There are only operands and operators. Operands are also called mnemonics (pronouned new-MON-ix).
Binary is not a thing. It is a numbering system, like hex or decimal. It is not a what, but a HOW you look at RAM.
If I look at a location in RAM in decimal I might see 0. If I look at it in hex, it might see 0x00, and if I look at it in binary I might see 00000000.
All the same thing no matter how you look at it.
Thus, to create assembly, you simply, using specific rules about your processor, create a 32-bit number whose bits reflect those that tell the processor what mnemonic it is, and then what its operands are. You might have to create a couple of other 8, 16, or 32-bit numbers to go with it, depending on the processor syntax for the given mnemonic.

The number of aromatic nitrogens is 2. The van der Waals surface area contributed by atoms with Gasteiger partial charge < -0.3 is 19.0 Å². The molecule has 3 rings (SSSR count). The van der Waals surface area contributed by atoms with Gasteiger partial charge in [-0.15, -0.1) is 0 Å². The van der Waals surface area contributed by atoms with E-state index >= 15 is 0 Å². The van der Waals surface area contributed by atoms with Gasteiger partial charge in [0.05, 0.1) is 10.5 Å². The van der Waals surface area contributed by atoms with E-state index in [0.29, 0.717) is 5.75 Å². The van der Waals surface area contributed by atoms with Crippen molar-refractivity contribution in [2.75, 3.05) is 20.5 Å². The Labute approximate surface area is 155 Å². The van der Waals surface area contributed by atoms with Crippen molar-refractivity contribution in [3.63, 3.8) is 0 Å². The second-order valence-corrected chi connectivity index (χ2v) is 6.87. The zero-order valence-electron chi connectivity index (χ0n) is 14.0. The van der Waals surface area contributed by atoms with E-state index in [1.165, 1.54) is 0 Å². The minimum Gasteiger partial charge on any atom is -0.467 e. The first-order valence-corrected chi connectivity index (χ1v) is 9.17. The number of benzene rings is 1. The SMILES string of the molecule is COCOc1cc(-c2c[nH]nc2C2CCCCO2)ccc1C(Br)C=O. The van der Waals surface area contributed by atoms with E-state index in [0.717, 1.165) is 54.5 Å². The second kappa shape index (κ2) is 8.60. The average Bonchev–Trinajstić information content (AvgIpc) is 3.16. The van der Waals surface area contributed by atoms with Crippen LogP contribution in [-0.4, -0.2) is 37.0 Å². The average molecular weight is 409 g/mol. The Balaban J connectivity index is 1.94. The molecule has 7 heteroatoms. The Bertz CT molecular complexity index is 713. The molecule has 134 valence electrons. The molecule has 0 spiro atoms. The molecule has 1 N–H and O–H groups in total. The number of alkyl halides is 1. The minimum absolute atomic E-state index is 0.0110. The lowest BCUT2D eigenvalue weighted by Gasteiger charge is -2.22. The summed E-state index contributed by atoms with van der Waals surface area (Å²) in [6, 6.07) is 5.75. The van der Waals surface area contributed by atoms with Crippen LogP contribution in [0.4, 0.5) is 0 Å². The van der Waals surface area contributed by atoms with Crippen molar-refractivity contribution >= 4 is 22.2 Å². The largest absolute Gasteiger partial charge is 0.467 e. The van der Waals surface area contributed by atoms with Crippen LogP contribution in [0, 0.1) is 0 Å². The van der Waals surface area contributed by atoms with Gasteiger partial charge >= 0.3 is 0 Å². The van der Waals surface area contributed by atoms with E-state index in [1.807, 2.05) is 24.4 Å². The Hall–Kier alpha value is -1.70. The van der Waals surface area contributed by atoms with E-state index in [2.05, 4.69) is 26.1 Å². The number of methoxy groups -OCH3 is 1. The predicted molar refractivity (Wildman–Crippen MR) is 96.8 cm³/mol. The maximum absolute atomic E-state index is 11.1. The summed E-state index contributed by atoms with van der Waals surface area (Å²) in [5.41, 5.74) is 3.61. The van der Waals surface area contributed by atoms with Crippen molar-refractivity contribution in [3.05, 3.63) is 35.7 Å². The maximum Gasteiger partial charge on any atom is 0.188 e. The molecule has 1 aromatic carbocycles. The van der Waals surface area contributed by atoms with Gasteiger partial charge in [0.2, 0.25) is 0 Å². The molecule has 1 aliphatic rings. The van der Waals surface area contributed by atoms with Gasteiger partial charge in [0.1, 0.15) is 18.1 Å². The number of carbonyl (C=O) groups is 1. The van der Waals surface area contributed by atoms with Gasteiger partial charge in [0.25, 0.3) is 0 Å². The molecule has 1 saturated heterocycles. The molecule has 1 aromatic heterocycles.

If you want to see what bit pattern an assembly instruction (again, a mnemonic, or operand) requires, you should get a processor book from the maker of that chip (eg. Motorola or Intel), or get a book at the bookstore about that chip.. eg. 8088, or 80386, etc.)
So to recount: Let's _suppose_ you had an LDA mnemonic for "Loading a value into an Address location". It might be assembler like this:
In binary, you have to know how the processor knows what a register is (and hence what index applies to what register). You have to know how many bits are used to tell the CPU which mnemonic it's looking at.
LDA #5,bx ;put a 5 into register bx
LDA #10,ax ;put a 10 into register ax
MUL bx,ax ;multiply the 2, putting result into bx
For example, Let's say all mnemonics require 6 bits to tell the CPU what the mnemonic is. You need 3 bits each for each registor (your imaginary processor only supports 7 registers), you need a sign bit, and a value for the operators.
LDA #5,bx might look like this:
Which, in decimal is: 3892314451, or
in hex is: 0x00E8000153.